Original Article

European Journal of Nuclear Medicine and Molecular Imaging

, Volume 38, Issue 3, pp 515-525

First online:

Decreased cerebral α4β2* nicotinic acetylcholine receptor availability in patients with mild cognitive impairment and Alzheimer’s disease assessed with positron emission tomography

  • Kai KendziorraAffiliated withDepartment of Nuclear Medicine, University of Leipzig Email author 
  • , Henrike WolfAffiliated withDepartment of Psychiatry, University of LeipzigDepartment of Old Age Psychiatry and Psychiatry Research, Psychiatric University Hospital (PUK) Zurich, University of Zurich
  • , Philipp Mael MeyerAffiliated withDepartment of Nuclear Medicine, University of Leipzig
  • , Henryk BarthelAffiliated withDepartment of Nuclear Medicine, University of Leipzig
  • , Swen HesseAffiliated withDepartment of Nuclear Medicine, University of Leipzig
  • , Georg Alexander BeckerAffiliated withDepartment of Nuclear Medicine, University of Leipzig
  • , Julia LuthardtAffiliated withDepartment of Nuclear Medicine, University of Leipzig
  • , Andreas SchildanAffiliated withDepartment of Nuclear Medicine, University of Leipzig
  • , Marianne PattAffiliated withDepartment of Nuclear Medicine, University of Leipzig
    • , Dietlind SorgerAffiliated withDepartment of Nuclear Medicine, University of Leipzig
    • , Anita SeeseAffiliated withDepartment of Nuclear Medicine, University of Leipzig
    • , Herman-Josef GertzAffiliated withDepartment of Psychiatry, University of Leipzig
    • , Osama SabriAffiliated withDepartment of Nuclear Medicine, University of Leipzig

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Abstract

Purpose

Postmortem studies indicate a loss of nicotinic acetylcholine receptor (nAChRs) in Alzheimer’s disease (AD). In order to establish whether these changes in the cholinergic system occur at an early stage of AD, we carried out positron emission tomography (PET) with a specific radioligand for the α4β2* nicotinic acetylcholine receptor (α4β2* nAChR) in patients with mild to moderate AD and in patients with amnestic mild cognitive impairment (MCI), who have a high risk to progress to AD.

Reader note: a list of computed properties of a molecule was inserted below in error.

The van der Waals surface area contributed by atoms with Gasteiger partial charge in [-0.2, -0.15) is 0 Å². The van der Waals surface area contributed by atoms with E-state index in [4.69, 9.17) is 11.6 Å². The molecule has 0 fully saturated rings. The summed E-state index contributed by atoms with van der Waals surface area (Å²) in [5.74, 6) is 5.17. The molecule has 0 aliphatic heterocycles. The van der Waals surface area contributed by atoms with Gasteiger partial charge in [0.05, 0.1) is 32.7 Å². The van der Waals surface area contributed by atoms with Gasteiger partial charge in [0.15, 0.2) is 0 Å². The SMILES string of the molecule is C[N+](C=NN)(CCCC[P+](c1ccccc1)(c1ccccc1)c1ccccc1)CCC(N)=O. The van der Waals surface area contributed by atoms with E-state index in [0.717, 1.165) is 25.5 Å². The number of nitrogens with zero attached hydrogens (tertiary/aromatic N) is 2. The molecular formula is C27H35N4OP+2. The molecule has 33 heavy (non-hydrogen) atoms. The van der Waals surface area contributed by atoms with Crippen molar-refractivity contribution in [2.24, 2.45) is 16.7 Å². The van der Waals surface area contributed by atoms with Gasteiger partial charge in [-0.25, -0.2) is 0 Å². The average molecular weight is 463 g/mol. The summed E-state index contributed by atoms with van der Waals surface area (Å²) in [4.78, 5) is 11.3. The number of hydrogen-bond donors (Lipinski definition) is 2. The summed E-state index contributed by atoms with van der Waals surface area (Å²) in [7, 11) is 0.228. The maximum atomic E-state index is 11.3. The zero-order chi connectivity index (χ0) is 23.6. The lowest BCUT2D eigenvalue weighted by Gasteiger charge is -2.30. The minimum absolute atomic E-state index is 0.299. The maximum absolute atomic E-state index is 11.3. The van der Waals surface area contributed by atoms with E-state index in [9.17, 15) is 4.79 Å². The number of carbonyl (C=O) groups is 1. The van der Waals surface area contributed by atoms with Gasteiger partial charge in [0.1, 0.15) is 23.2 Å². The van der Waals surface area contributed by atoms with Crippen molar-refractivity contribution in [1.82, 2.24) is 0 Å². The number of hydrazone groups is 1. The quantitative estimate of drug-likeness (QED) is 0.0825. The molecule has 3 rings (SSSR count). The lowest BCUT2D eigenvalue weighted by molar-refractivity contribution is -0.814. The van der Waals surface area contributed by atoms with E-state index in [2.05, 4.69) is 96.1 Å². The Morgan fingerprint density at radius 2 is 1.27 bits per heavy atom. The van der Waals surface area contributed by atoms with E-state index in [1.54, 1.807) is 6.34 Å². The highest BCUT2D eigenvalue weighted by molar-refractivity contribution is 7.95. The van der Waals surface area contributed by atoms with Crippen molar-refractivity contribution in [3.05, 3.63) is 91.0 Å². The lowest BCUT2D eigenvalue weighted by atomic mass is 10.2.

Methods

Nine patients with moderate AD, eight patients with MCI and seven age-matched healthy controls underwent 2-[18F]fluoro-3-(2(S)-azetidinylmethoxy)pyridine (2-[18F]FA-85380) PET. After coregistration with individual magnetic resonance imaging the binding potential (BPND) of 2-[18F]FA-85380 was calculated using either the corpus callosum or the cerebellum as reference regions. PET data were analysed by region of interest analysis and by voxel-based analysis.

Results

Both patients with AD and MCI showed a significant reduction in 2-[18F]FA-85380 BPND in typical AD-affected brain regions. Thereby, the corpus callosum was identified as the most suitable reference region. The 2-[18F]FA-85380 BPND correlated with the severity of cognitive impairment. Only MCI patients that converted to AD in the later course (n = 5) had a reduction in 2-[18F]FA-85380 BPND.

Conclusion

2-[18F]FA-85380 PET appears to be a sensitive and feasible tool for the detection of a reduction in α4β2* nAChRs which seems to be an early event in AD. In addition, 2-[18F]FA-85380 PET might give prognostic information about a conversion from MCI to AD.

Keywords

Nicotinic acetylcholine receptors 2-[18F]FA-85380 Alzheimer’s disease MCI PET